One of the things that has puzzled researchers for years is how did the artists achieve the glorious colours that we see in The Book of Kells.

This kind of art, which was done by Medieval monks and scribes, is known as Illumination. This is because the gold and silver used in the paintings reflected light and shone brightly when the light landed on the pages. And to further enhance the effect, the metal was often burnished till it it was smooth and shone even more brightly. However, what makes this book more remarkable is the fact that it achieves its brilliant luminosity without the use of any gold or silver.

It is believed that the book was produced around the year 800 by the monks of St Columba, possibly in Iona, an island off the coast of western Scotland where he founded a monastery, or in Kells, in Meath in Ireland where the monks moved to after a Viking raid on Iona.

It was produced on vellum, a kind of parchment.

But what about the actual paints themselves?

For years, it was assumed what the colours were without scientific tests being done to find out and verify these assumptions. The results, when this was done, produced some unexpected surprises.

At the time, there were a number of pigments in common use and readily available, and these turned out to be as expected.

For example:
Red/Orange shades – came from red lead
Yellow – was provided by ochre and orpiment
Black – was provided by carbon from lamp black or burned bones,
Brown – came from iron gall ink.

Iron gall ink was a staple of scribes, being regularly used to write documents on parchment as far back as the Magna Carta and earlier. It is one of the reasons we have preserved historical archives that go back for hundreds of years. So this would have been readily available and known to the monks.

In the Book of Kells, white was produced from gypsum. White lead was more common in other medieval paintings of the same time period.

It was thought that the blue was lapis lazuli.

This colour was a very costly pigment, being mined in Afghanistan or Persia, and travelling across huge distances to reach Britain. It was a hard stone and required much pounding and grinding to yield its beautiful dark blue. And it required skill and familiarity to successfully produce the colour — too little work left impurities in the powdered pigment, on the other hand, too much grinding and it would change and lose its colour. Imagine, all doing that work for nothing!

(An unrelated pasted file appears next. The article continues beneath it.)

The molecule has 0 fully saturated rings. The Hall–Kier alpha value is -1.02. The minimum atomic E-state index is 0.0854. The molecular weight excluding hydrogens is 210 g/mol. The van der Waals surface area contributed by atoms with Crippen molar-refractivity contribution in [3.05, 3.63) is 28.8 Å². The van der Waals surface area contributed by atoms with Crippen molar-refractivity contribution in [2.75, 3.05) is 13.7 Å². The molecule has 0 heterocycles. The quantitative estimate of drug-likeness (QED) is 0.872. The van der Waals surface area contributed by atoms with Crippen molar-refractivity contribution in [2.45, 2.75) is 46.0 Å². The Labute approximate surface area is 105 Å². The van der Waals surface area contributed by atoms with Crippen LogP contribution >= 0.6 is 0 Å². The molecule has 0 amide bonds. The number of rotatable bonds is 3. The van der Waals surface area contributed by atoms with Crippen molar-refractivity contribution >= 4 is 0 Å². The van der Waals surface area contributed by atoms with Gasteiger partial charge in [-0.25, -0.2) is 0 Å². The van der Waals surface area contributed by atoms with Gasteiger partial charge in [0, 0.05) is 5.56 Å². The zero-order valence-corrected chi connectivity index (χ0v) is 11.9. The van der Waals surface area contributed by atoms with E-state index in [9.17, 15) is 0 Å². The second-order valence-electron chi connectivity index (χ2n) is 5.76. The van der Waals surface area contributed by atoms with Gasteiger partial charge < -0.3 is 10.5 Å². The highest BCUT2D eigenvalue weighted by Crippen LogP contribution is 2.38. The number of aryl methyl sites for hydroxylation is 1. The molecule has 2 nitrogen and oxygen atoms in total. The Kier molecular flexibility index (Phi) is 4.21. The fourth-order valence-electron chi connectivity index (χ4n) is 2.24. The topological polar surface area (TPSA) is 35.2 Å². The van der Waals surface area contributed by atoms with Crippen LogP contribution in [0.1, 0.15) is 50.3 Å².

It was so costly that the use of the colour was reserved usually for the Virgin Mary, a point where the sacred joined up with economics of production. Or in the case of a wealthy patron, the lavish use of this colour proclaimed his prestige boldy for all to see and admire.

To great surprise, it was found that blue was supplied by indigo, a plant, though the source of the indigo itself is not currently clear.

Indigo in Britain at the time could have come locally from a plant called woad, which is native to northern Europe. Woad was used as a blue dye for cloth as well as for body paint by the Celts as far back as Roman times. Remember the stories about Boudicca.

However, indigo was also produced from Indigofera tinctoria plant and imported from South East Asia via Syria and Alexandria to the western Europe, making it the most expensive pigment in the Medieval world at the time. We don’t know which kind of indigo was used,

What we do know is that the Vikings and the Celts did have amazing trade routes established with the Baltic and the Middle East and Mediterranean area.

From the combination of indigo and orpiment, greens were produced, as well by using verdigris, a colour based on copper.

And the delicate purples were another plant derived pigment, produced by orecin obtained from a lichen called rosella tinctoria.

It is from this restricted palette of colours and pigment that the the artist monks had to work to create their stunning effects, using a combination of pure colours and simple mixtures.

By considered and careful juxtaposition and simple layering, very striking contrasts could be built up making colour combinations that sing with variety and luminosity. By adding 3 or more layers over a base layer, subtle gradations of colour and texture could be built up from only a few starting colours.

The diverse and delicate elaborate designs of The Book of Kells are amongst the most famous and well loved Celtic art work in the world. And the skillful use of mineral pigments has preserved the art work brightly for more than 1300 years.